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Southern Agencies Private Ltd. Vs. Commissioner of Income-tax, Madras. - Court Judgment

LegalCrystal Citation
SubjectDirect Taxation
CourtChennai High Court
Decided On
Case NumberTax Case No. 109 of 1964 (Reference No. 45 of 1964)
Reported in[1968]69ITR894(Mad)
AppellantSouthern Agencies Private Ltd.
RespondentCommissioner of Income-tax, Madras.
Cases ReferredRamnarain Sons (Pr.) Ltd. v. Commissioner of Income
Excerpt:
- .....had a subscribed capital consisting of 15,000 preference shares, 63,142 ordinary shares and 40,000 deferred shares. each share was of the face value of rs. 5. the deferred shares would be entitled t dividend only after payment of the prescribed rate of dividend to preference shares. on april 9, 1946, the assessee, which was also a company incorporated in february, 1946, became the managing agents of loyal textile mills under an agreement for the purpose entered into on april 17, 1946. during the year ended april 30, 1947, the assessee acquired 320 ordinary shares and 250 preference shares of loyal textile mills. on october 10, 1947, the assessee made a further acquisition of 39,000 deferred shares for a total consideration of rs. 39,000. in 1954, the assessee agreed to make over its.....
Judgment:

VEERASWAMI J. - Loyal Textile Mills Limited, an incorporated limited liability company, had a subscribed capital consisting of 15,000 preference shares, 63,142 ordinary shares and 40,000 deferred shares. Each share was of the face value of Rs. 5. The deferred shares would be entitled t dividend only after payment of the prescribed rate of dividend to preference shares. On April 9, 1946, the assessee, which was also a company incorporated in February, 1946, became the managing agents of Loyal Textile Mills under an agreement for the purpose entered into on April 17, 1946. During the year ended April 30, 1947, the assessee acquired 320 ordinary shares and 250 preference shares of Loyal Textile Mills. On October 10, 1947, the assessee made a further acquisition of 39,000 deferred shares for a total consideration of Rs. 39,000. In 1954, the assessee agreed to make over its managing agency to Karumuthu Thiagaraja Chettiar in terms of a letter dated September 16, 1954, addressed by A.V. Thomas, a director of the assessee-company. The terms included that Thiagaraja Chettiar should take over the deferred shares at Rs. 5 per shares and also pay the assessee a further sum of Rs. one lakh as compensation for loss of future remuneration to the assessee as managing agent. The assessee sold during the assessment year 1956-57, with which this reference is concerned, the ordinary and preference shares which resulted in a loss. After adjusting this loss on the extra amount received on the sale of deferred shares, there was net profit of Rs. 1,21,464. The assessee did not return this amount as its income for the year on the ground that it was a capital receipt. The revenue disagreed and brought the amount to tax treating it as income. The Tribunal concurred with that view. It also declined to a make a reference and the case comes up before us pursuant to the direction under section 66(2).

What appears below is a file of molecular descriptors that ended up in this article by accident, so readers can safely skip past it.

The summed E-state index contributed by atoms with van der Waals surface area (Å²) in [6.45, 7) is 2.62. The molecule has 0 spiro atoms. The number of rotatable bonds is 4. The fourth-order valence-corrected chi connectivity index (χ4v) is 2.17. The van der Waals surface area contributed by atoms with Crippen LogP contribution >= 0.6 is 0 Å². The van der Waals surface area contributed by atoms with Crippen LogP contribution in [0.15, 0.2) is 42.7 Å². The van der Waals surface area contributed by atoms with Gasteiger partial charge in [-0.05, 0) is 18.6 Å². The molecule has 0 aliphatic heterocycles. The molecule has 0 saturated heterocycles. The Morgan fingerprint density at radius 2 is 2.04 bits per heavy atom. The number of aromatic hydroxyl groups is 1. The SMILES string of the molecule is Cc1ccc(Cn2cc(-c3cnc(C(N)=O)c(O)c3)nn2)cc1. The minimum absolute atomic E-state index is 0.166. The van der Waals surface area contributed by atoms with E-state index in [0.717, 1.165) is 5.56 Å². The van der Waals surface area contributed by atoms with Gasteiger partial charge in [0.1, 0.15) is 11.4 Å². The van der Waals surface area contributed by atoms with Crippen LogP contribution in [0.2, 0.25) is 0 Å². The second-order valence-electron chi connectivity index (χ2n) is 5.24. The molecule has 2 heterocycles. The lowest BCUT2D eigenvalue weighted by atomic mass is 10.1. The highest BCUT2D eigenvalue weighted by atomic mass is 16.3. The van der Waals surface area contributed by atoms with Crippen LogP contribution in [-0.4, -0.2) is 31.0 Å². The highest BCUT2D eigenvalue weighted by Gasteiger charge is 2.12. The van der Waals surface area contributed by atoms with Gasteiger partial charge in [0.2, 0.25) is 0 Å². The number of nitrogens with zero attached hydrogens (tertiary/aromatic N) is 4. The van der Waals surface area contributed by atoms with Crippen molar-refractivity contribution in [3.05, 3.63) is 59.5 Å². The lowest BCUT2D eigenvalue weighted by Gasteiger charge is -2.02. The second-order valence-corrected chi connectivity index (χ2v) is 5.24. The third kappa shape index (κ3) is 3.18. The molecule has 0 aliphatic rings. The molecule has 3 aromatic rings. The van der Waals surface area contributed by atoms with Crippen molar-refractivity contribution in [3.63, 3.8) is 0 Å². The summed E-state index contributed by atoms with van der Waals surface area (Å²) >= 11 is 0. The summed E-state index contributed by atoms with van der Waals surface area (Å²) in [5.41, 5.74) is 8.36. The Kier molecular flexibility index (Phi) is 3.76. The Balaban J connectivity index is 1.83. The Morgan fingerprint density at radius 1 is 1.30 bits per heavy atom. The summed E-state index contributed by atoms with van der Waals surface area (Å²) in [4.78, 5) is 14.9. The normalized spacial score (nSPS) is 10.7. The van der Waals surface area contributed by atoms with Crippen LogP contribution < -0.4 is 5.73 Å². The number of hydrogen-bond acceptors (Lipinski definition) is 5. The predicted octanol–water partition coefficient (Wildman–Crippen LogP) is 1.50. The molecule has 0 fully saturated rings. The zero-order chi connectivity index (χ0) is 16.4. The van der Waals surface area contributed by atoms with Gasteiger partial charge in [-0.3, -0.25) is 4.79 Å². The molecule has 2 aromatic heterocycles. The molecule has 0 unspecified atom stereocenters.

The question for consideration is :

'Whether, on the facts and in the circumstances of the case, the sum of Rs. 1,21,464, the excess realised on the sale of the deferred shares was income assessable to tax ?'